TV producer Paul Yates co-wrote

Wellington Paranormal

with Jemaine Clement and Taika Waititi. Usually known as the 'other guy', the part-time actor steps into a main role in TV2's new black comedy Fresh Eggs.


1. How did you come to make Wellington Paranormal with Jemaine and Taika?

They invited some comedy friends round to see an early cut of What We Do in the Shadows. My favourite characters were the two cops and when I suggested a spin off show, they said that they'd been thinking the same thing so they asked me to develop it.

2. How involved were they in the making of Wellington Paranormal?

Taika was supposed to be a lot more involved but Thor came along. Jemaine was filming Legion in the US, but we'd send them both scripts and they'd send back notes. Once Jemaine was home he edited the scripts and directed four episodes. We've been commissioned to make a second series with thirteen episodes just as they're busy making the US version of What We Do in the Shadows. We're going to break filming into two blocks starting soon.

3. So who did write the scripts for the first series?

I put together a team of and we went away to write in a house I rented in the Wairarapa. I wrote a couple of episodes. Fresh Eggs creator Nick Ward wrote one. Jemaine got me to hire Melanie Bracewell after he noticed the great gags she writes on twitter. We also had Coco Solid who wrote a brilliant web series called Aroha Bridge – she watches a lot of reality TV, which is really useful for making a parody of reality shows like Police 10/7 - and Sam Smith from Jono and Ben.

4. Jemaine and Taika have introduced Kiwi humour to the world. What makes it unique?

The way I describe it is tiny reactions to big things. Americans tend to overreact. They'll go "Oh my god! I can't believe this is happening!" Whereas New Zealanders just go, "Oh. Yeah." You'd see the same thing in rugby in the 70s. Giant men with moustaches would score a try, toss the ball to their mates and just get straight back into it.


5. You were also involved in the writing for TVNZ 2's new series Fresh Eggs. What genre were you aiming for?

Dark comedy. Nick Ward has a great name for the genre, which is 'Yeah, Noir'. Sam Neil spoke about New Zealand's obsession with the dark underbelly of small towns in Cinema Of Unease - we do it so well. Shows like Fargo are also comedies about small characters who get way out of their depth, so it's got the potential for international appeal.

6. Growing up in England, did you show early leanings toward comedy?

We moved to New Zealand when I was six but I kept that sensibility for English comedy like Monty Python, The Two Ronnies and Morecambe and Wise. I annoyed the hell out of my teachers at Palmerston North Boys' High being the kid who did silly voices and quoted Not The Nine O'Clock News.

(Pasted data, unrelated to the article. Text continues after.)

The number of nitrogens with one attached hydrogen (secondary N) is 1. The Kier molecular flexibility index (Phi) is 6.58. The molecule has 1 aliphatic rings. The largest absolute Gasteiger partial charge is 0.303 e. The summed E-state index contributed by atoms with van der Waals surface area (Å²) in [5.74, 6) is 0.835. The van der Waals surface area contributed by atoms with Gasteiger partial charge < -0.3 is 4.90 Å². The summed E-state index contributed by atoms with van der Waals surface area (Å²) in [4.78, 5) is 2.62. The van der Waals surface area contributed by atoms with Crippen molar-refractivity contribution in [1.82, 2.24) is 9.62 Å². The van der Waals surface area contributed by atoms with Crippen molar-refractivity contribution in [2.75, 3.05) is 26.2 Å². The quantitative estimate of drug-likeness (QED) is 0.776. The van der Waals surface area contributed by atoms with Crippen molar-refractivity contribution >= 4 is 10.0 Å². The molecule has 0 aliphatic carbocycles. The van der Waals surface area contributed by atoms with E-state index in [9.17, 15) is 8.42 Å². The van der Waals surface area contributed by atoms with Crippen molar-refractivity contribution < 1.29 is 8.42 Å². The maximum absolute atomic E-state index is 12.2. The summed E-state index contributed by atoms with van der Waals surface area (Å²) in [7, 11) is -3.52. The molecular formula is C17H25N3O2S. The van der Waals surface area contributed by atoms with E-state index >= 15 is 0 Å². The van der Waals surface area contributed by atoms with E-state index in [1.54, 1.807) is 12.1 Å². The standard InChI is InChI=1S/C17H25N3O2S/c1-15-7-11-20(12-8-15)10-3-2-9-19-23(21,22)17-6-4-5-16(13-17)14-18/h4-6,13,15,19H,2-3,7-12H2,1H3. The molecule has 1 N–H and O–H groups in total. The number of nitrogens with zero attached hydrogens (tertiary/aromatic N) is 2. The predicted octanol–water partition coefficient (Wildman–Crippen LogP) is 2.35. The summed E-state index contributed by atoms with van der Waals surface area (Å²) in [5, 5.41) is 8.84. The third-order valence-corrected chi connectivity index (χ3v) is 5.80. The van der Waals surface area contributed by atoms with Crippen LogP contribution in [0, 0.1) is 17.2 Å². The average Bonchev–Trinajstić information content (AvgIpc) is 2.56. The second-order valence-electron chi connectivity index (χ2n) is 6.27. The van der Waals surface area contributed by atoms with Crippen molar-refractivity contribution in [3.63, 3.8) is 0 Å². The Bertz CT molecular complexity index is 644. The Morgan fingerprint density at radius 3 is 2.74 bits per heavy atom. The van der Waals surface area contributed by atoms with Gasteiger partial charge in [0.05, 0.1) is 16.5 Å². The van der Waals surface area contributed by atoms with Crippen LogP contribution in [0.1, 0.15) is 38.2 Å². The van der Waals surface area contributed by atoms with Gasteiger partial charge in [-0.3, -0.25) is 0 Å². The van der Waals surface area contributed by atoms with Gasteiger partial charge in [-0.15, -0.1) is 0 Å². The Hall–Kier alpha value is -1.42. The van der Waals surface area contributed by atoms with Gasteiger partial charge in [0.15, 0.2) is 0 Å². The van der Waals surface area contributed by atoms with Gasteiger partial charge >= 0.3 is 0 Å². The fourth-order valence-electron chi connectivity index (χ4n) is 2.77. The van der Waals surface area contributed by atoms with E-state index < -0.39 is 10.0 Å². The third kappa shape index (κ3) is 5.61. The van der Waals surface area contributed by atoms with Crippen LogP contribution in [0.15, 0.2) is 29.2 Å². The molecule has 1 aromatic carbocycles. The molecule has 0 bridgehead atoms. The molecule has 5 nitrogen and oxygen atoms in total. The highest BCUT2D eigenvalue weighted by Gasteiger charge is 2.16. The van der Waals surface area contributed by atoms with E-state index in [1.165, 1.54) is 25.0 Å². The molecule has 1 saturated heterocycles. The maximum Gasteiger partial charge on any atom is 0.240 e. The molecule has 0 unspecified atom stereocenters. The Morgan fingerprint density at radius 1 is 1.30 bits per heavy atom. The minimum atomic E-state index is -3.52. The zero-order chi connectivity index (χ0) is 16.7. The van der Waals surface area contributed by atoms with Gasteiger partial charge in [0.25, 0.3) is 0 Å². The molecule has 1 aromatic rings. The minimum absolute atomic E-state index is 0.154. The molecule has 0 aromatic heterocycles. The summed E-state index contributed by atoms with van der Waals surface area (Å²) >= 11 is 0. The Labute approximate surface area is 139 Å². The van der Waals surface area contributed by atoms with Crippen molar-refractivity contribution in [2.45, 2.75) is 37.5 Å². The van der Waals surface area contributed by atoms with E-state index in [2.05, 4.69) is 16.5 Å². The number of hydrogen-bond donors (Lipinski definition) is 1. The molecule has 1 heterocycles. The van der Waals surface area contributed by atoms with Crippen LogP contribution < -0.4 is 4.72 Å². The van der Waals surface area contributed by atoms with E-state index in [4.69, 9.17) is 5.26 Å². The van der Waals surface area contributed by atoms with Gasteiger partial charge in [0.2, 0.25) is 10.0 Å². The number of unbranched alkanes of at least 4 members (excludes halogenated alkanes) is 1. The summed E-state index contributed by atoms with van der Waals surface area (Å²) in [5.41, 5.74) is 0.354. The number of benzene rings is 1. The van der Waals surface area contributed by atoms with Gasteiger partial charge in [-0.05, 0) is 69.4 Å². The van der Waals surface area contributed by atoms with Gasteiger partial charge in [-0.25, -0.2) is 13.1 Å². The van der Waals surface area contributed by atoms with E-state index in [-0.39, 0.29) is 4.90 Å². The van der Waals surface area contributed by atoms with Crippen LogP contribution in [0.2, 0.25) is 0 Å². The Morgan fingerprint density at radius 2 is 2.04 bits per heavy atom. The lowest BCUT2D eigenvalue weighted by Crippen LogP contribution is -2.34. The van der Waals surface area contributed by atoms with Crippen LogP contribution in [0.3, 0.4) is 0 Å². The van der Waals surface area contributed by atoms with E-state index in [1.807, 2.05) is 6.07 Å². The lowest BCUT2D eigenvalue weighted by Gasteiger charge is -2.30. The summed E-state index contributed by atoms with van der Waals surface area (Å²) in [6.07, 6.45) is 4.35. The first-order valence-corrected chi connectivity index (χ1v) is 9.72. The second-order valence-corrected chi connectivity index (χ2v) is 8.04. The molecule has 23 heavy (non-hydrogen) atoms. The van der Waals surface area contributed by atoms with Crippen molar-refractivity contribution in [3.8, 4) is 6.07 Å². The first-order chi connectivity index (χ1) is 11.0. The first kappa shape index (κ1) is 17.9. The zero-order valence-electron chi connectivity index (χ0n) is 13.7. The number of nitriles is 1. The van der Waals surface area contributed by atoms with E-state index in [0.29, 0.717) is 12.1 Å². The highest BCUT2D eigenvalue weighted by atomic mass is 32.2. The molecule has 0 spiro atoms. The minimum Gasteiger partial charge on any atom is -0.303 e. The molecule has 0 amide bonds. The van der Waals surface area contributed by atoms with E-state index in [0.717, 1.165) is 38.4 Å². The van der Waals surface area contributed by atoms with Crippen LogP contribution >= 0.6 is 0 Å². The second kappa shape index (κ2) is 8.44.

7. How did you make your break in television?

While I was doing my BA at Massey I joined a comedy group with Jeremy Corbett, his brother Nigel, Paul Horan, Dave Horn, Jon Bridges and David Downs. We toured the country during orientation week putting on a capping revue-style show of stand-up and sketches. TV producer Dave Gibson saw it and hired us to be on a new sketch show called Away Laughing. We were suddenly straight out of university and on television.

8. Did people recognise you in the streets?

I was known as the 'other guy' because David Downs and Jon Bridges played these crazy skater dudes called Skuzzo and Botty. My character wasn't as well known so kids who came up to us in the street would say, 'Hey Skuzzo and Botty and…other guy'. To this day some of my friends still call me that.

9. Have you been able to sustain a career in film and TV?

I have been able to do it largely full time. I have an office at Avalon Studios which has become a base for all sorts of creatives since being sold by TVNZ. A band called Drax Project are next door. There have been tough times but luckily my wife Heather has a real job in banking. We met at a party organised by the art department of Away Laughing. We have two sons now at uni, so they're pretty much grown up.

10. Do you have any hobbies?

I'm a film nerd - science fiction especially. I've actually worked with three of my favourite directors; Peter Jackson, Stephen Spielberg and James Cameron, who swore at me on the set of Avatar. I had a small speaking role. They were doing a big sweeping shot and all I had to do was say, 'Proceed to sector 7' but I started speaking too early. A minor mistake, but James Cameron was like "Hey! What the eff are you doing Paul? You dropped the ball!" I was like, "Oh my God! James Cameron swore at me!" He's a full-on guy. He designs everything himself, including the cameras. He took the time to explain the concept behind a console he'd designed for my small character and showed me how to use it.

11. What about Steven Spielberg and Peter Jackson?

I had tiny roles in Tintin and as a sheriff in The Frighteners. There was a scene where I got spun in a revolving door. They accidentally spun me too fast and I got spat out onto the front steps. I woke up to find Peter Jackson standing over me going, "Are you okay Paul?" I was like, "Sure." I also had a minor role in Mortal Engines. You can see me in the last big scene with all the stars. I'm standing behind them all on one leg, leaning ever so slightly to the left, trying to be in shot.

12. You play one of the main characters in Fresh Eggs. Is it your biggest role yet?

I've been a core cast member in a lot of sketch comedy, but this is definitely my biggest role in an hour-long comedy drama. Claire Chitham and Cohen Holloway play a lovely couple who move to a small town where the bodies start to mount up. I play a cop who seems to be lovely but is he really? When we were writing the script it occurred to me that I'd like to play him, so I was stoked to get the role.

Fresh Eggs starts next Tuesday, February 19 at 8:30pm on TVNZ 2.